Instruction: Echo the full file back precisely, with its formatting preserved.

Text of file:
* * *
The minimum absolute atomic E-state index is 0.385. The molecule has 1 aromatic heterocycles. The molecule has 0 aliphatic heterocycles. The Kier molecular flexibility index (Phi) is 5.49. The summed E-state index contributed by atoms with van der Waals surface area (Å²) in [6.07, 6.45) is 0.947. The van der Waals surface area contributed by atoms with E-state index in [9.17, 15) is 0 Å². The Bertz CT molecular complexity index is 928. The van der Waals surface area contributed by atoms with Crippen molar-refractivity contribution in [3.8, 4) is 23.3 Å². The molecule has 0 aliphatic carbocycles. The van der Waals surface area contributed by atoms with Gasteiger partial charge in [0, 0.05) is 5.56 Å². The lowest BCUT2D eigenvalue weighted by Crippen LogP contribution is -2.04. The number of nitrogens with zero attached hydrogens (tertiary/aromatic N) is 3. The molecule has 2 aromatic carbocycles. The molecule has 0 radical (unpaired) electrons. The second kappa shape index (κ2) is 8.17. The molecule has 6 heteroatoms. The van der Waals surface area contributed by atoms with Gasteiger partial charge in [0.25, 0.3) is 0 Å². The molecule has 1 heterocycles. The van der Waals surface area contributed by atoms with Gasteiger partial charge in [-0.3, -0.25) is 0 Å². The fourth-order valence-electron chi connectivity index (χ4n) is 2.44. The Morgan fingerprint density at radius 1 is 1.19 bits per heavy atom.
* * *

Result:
The minimum absolute atomic E-state index is 0.385. The molecule has 1 aromatic heterocycles. The molecule has 0 aliphatic heterocycles. The Kier molecular flexibility index (Phi) is 5.49. The summed E-state index contributed by atoms with van der Waals surface area (Å²) in [6.07, 6.45) is 0.947. The van der Waals surface area contributed by atoms with E-state index in [9.17, 15) is 0 Å². The Bertz CT molecular complexity index is 928. The van der Waals surface area contributed by atoms with Crippen molar-refractivity contribution in [3.8, 4) is 23.3 Å². The molecule has 0 aliphatic carbocycles. The van der Waals surface area contributed by atoms with Gasteiger partial charge in [0, 0.05) is 5.56 Å². The lowest BCUT2D eigenvalue weighted by Crippen LogP contribution is -2.04. The number of nitrogens with zero attached hydrogens (tertiary/aromatic N) is 3. The molecule has 2 aromatic carbocycles. The molecule has 0 radical (unpaired) electrons. The second kappa shape index (κ2) is 8.17. The molecule has 6 heteroatoms. The van der Waals surface area contributed by atoms with Gasteiger partial charge in [0.25, 0.3) is 0 Å². The molecule has 1 heterocycles. The van der Waals surface area contributed by atoms with Gasteiger partial charge in [-0.3, -0.25) is 0 Å². The fourth-order valence-electron chi connectivity index (χ4n) is 2.44. The Morgan fingerprint density at radius 1 is 1.19 bits per heavy atom.